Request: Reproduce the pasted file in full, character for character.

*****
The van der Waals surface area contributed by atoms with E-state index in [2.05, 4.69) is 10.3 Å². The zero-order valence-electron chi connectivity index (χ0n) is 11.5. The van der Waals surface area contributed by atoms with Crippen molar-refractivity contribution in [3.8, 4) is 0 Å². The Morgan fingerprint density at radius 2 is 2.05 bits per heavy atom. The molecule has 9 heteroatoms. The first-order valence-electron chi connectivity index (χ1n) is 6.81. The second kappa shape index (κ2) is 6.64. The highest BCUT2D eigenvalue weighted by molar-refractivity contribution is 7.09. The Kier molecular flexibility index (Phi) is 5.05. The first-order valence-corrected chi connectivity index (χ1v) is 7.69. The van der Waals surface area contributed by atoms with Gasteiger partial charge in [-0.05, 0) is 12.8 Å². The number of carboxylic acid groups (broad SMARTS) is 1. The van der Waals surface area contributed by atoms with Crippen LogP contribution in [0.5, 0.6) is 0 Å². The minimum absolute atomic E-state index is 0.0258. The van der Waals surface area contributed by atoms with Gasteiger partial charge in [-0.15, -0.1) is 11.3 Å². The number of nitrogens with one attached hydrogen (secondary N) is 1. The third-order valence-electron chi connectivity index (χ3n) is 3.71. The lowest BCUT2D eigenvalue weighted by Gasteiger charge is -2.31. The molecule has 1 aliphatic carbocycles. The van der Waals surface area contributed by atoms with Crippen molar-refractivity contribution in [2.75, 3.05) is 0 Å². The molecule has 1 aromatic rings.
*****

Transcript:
The van der Waals surface area contributed by atoms with E-state index in [2.05, 4.69) is 10.3 Å². The zero-order valence-electron chi connectivity index (χ0n) is 11.5. The van der Waals surface area contributed by atoms with Crippen molar-refractivity contribution in [3.8, 4) is 0 Å². The Morgan fingerprint density at radius 2 is 2.05 bits per heavy atom. The molecule has 9 heteroatoms. The first-order valence-electron chi connectivity index (χ1n) is 6.81. The second kappa shape index (κ2) is 6.64. The highest BCUT2D eigenvalue weighted by molar-refractivity contribution is 7.09. The Kier molecular flexibility index (Phi) is 5.05. The first-order valence-corrected chi connectivity index (χ1v) is 7.69. The van der Waals surface area contributed by atoms with Gasteiger partial charge in [-0.05, 0) is 12.8 Å². The number of carboxylic acid groups (broad SMARTS) is 1. The van der Waals surface area contributed by atoms with Crippen LogP contribution in [0.5, 0.6) is 0 Å². The minimum absolute atomic E-state index is 0.0258. The van der Waals surface area contributed by atoms with Gasteiger partial charge in [-0.15, -0.1) is 11.3 Å². The number of nitrogens with one attached hydrogen (secondary N) is 1. The third-order valence-electron chi connectivity index (χ3n) is 3.71. The lowest BCUT2D eigenvalue weighted by Gasteiger charge is -2.31. The molecule has 1 aliphatic carbocycles. The van der Waals surface area contributed by atoms with Crippen molar-refractivity contribution in [2.75, 3.05) is 0 Å². The molecule has 1 aromatic rings.